QUESTION: Secretary Clinton, what, if anything, can the United States do to help Greece through this period of financial instability? And Prime Minister Papandreou, what would you like to see your European partners do to try to reduce Greece’s borrowing costs? Would you like to see state-owned German or French banks starting to buy Greek Government debt? Would you like to see some kind of state debt guarantees for commercial banks that purchase your debt? And why should the market feel confident that – given the protests that one has seen in Greece, that Greek society is prepared to sustain the kind of tough measures that you have taken and that you have described today? Why should people feel confident that that will be a durable phenomenon?
SECRETARY CLINTON: Prime Minister?
PRIME MINISTER PAPANDREOU: Sure. Well, first of all, I would say that Greek society, citizens of Greece, know very well that we have a major challenge and we are taking measures to change our country. As a matter of fact, I was only recently elected, as you may know, and I was elected on a mandate of change.
So therefore, what we are doing in Greece is in fact what the Greek people in their wide majority have decided – making deeper changes, structural changes, making our economy, our society, more viable, more transparent, a whole developmental model, changing and moving to a green economy, which we think is going to be a very competitive economy. Just think of green islands, tourist islands which will have sustainable energy, renewable energy, Mediterranean food, high-quality tourism and so on. This is where we see, just to give you one example, the future of Greek economy, and not so far in the future, but quite soon.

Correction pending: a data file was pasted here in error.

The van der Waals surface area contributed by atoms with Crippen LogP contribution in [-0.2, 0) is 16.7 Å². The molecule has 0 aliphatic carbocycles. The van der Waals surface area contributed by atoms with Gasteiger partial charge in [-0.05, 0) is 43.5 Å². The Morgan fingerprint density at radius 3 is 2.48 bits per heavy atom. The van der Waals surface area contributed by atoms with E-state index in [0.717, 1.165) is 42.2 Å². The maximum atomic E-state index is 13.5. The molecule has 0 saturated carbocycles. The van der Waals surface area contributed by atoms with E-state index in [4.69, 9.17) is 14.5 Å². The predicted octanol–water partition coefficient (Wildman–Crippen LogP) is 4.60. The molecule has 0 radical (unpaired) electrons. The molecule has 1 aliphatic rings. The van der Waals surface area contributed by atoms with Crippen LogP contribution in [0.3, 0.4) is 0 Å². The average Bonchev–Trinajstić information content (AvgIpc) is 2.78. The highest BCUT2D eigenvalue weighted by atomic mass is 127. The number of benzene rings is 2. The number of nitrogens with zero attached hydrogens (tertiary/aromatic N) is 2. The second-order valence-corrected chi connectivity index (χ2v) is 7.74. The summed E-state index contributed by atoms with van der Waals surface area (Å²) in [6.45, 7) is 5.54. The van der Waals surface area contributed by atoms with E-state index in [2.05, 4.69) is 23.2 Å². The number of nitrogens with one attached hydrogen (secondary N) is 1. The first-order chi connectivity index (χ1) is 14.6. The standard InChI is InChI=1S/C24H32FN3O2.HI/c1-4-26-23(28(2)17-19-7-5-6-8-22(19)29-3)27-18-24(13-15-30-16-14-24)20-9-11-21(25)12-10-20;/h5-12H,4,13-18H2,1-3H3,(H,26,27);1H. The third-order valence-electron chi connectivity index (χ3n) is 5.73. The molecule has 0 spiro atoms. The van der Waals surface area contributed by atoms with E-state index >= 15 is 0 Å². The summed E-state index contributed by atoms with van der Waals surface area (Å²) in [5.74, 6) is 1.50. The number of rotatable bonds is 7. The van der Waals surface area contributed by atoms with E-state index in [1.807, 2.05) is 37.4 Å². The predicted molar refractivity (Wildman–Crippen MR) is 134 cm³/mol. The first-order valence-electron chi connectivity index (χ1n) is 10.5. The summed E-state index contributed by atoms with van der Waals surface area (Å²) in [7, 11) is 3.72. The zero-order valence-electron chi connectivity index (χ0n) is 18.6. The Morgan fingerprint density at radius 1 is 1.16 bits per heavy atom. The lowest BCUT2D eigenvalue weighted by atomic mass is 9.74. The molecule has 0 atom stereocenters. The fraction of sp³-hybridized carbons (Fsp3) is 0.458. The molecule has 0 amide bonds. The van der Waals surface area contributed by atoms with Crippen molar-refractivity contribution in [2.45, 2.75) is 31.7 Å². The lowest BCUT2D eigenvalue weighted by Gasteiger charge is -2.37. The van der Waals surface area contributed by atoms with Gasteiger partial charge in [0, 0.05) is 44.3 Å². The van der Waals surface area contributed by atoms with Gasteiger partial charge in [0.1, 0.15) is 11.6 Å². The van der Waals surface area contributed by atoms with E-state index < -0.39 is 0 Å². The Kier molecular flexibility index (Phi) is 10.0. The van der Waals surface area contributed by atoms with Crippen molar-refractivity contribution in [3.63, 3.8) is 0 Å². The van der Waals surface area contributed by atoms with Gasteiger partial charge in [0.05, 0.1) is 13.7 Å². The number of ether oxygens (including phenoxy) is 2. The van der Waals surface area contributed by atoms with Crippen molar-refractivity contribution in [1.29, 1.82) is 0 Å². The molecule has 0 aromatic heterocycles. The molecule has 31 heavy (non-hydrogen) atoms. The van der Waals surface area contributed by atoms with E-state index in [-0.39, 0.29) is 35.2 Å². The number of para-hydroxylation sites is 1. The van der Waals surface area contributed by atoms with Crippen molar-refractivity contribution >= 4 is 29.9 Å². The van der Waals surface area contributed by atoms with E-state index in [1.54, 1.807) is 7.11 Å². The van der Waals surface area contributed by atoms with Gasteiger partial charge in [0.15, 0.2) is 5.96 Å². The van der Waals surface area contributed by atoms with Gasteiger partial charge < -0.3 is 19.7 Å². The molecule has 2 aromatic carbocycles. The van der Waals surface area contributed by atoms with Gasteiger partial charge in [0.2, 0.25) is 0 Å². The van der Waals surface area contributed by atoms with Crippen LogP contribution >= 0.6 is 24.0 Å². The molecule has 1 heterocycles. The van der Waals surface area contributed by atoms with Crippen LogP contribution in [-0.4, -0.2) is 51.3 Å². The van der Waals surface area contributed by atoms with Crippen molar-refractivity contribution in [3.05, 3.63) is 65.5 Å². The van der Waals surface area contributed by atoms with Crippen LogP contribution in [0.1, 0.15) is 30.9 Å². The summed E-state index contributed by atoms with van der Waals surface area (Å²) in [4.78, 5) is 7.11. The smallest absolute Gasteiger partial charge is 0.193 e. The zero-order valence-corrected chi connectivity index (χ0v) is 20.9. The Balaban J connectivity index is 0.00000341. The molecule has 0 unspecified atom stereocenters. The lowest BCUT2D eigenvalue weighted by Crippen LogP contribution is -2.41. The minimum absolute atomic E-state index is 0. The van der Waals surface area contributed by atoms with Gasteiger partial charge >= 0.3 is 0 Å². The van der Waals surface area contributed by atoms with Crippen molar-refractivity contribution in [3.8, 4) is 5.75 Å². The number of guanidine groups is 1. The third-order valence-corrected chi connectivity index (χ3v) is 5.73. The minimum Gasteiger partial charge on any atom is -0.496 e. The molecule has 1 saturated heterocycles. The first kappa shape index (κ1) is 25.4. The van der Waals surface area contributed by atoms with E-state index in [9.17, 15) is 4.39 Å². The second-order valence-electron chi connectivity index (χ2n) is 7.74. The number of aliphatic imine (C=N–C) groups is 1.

Obviously, we had to take some immediate measures. These immediate measures we did responding to the desire – first, our desire but also the desire of our partners – that we show determination that we are ready to cut down our deficits, and in doing so, making sure that those who do lend us will have a – will be lending, will be investing in a viable economy and will be getting certain returns on their investment. This is, I think, what we had to do and we did do it.
What, of course, would be a problem would be if we continued to borrow at very high rates, beyond those that most of the European Union countries and the Eurozone countries certainly borrow at – twice, for example, the rates of Germany – that would be unsustainable, and that would be unsustainable within a common currency. We would not be able to become competitive. And therefore, what we are saying is we do need the support of the European Union if we see that speculation does not allow us to borrow at the right rates. We’re not asking for money. We’re not asking for bailouts. We’re simply saying what we want to be is equal partners, as we have taken these measures on the market to be able to get what others also can get, which is basically normal rates of borrowing.